Jan 20, 2016

UK Space Agency Discusses New Space Policy

[Via Satellite 01-20-2016] In December last year the United Kingdom released its first national space policy, outlining the country’s political approach to space. Already an advanced nation in the space domain, the U.K. aims to grow its portion of the global space industry to 10 percent by the year 2030, and reach 40 billion pounds ($56.6 billion) by the same date. Alice Bunn, director of policy at the UK Space Agency, describes the national space policy as a strong statement that the U.K. is serious about being in space.

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“What we tried to do was produce a document that is very high level and simple,” Bunn told Via Satellite. “We have a number of more detailed strategies, but what we were really missing was that overarching piece.”

Bunn said the U.K.’s national space policy aligns different government departments behind the same objectives. The document lists more than 20 different organizations — ranging from transport, to defense, justice and even medicine — that have ways to benefit from space. To create the U.K.’s first national space policy Bunn said the country drew heavily from the United States’ space policy, and has common threads with Japan’s Basic Plan for Space Policy. Japan, she said, was less of a direct influence and more a reassurance that the U.K. was headed in the right direction.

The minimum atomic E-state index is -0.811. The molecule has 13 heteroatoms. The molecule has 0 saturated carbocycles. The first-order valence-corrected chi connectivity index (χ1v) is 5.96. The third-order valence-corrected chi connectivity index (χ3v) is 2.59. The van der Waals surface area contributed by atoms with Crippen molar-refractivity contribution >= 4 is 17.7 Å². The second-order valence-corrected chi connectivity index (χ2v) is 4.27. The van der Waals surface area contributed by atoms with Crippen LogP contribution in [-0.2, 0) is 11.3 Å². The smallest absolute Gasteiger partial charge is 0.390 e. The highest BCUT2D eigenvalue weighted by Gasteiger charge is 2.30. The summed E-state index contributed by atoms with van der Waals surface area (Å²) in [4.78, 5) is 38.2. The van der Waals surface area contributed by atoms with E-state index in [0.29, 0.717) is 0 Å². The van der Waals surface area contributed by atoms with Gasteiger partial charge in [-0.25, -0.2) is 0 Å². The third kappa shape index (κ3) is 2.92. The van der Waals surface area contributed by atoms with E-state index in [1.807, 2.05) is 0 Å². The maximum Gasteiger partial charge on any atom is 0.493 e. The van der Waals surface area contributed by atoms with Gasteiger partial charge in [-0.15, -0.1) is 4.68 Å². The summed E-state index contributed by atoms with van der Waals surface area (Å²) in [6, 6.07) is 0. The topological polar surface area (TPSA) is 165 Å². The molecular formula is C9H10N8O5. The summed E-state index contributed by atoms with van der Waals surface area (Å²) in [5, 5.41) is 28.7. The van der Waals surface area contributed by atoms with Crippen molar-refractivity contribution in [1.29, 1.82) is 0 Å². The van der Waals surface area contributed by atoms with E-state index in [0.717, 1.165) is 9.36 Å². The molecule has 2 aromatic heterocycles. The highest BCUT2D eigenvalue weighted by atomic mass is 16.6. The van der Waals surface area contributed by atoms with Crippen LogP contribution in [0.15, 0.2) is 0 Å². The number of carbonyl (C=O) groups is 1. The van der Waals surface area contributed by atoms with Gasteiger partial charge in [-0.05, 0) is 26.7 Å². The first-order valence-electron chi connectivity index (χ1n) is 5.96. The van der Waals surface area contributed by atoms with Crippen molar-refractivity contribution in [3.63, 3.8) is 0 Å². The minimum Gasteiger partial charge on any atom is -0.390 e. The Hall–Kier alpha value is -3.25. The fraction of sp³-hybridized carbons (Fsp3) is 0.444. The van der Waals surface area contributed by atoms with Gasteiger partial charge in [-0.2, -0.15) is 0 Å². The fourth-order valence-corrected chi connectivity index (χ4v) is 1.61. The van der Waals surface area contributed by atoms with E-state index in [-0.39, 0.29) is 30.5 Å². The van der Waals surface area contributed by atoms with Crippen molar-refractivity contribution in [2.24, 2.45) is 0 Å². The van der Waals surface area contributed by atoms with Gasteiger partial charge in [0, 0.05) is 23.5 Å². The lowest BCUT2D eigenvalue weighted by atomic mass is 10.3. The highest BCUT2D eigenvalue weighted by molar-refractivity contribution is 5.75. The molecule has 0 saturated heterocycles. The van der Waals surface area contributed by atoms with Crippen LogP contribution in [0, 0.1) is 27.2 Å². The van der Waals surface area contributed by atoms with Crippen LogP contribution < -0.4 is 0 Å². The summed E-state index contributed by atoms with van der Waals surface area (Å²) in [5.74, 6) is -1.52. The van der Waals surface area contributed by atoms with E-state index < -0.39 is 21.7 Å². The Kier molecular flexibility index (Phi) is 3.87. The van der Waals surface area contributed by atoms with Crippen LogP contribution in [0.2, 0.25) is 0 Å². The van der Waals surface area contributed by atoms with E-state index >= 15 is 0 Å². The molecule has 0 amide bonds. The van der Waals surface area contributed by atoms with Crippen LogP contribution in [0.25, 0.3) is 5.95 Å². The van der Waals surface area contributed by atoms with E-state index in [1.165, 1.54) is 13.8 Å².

Industry was also influential in creating the document. Bunn said that, because space can be advantageous for improving public services like weather forecasting, national security, and the economy, ensuring the policy supported a strong industrial base was paramount. The U.K. government intends to incorporate benefits from space where possible. For example, the national space policy describes satellite broadband as the best way to bridge the digital divide for the last 5 to 10 percent of the country’s population, and companies such as Avanti, and BT in partnership with Satellite Solutions Worldwide, recently received contracts to deliver such services.

“It’s principle-based,” explained Bunn. “The first principle is that we recognize that it is of strategic importance. By that I mean we don’t do space for reasons of national prestige; we do space because we recognize that it can be very often the most cost-effective solution. Whether you are trying to find your place in the universe, enable global telecommunications, or monitor the planet’s changing climate, very often space is the most effective and unique environment to do that.”

Another important development related to the space industry in the U.K. is the recent publication of the “strategic defense and security review.” Bunn said this document classifies the space sector as critical national infrastructure for the first time, boosting the recognition of its importance.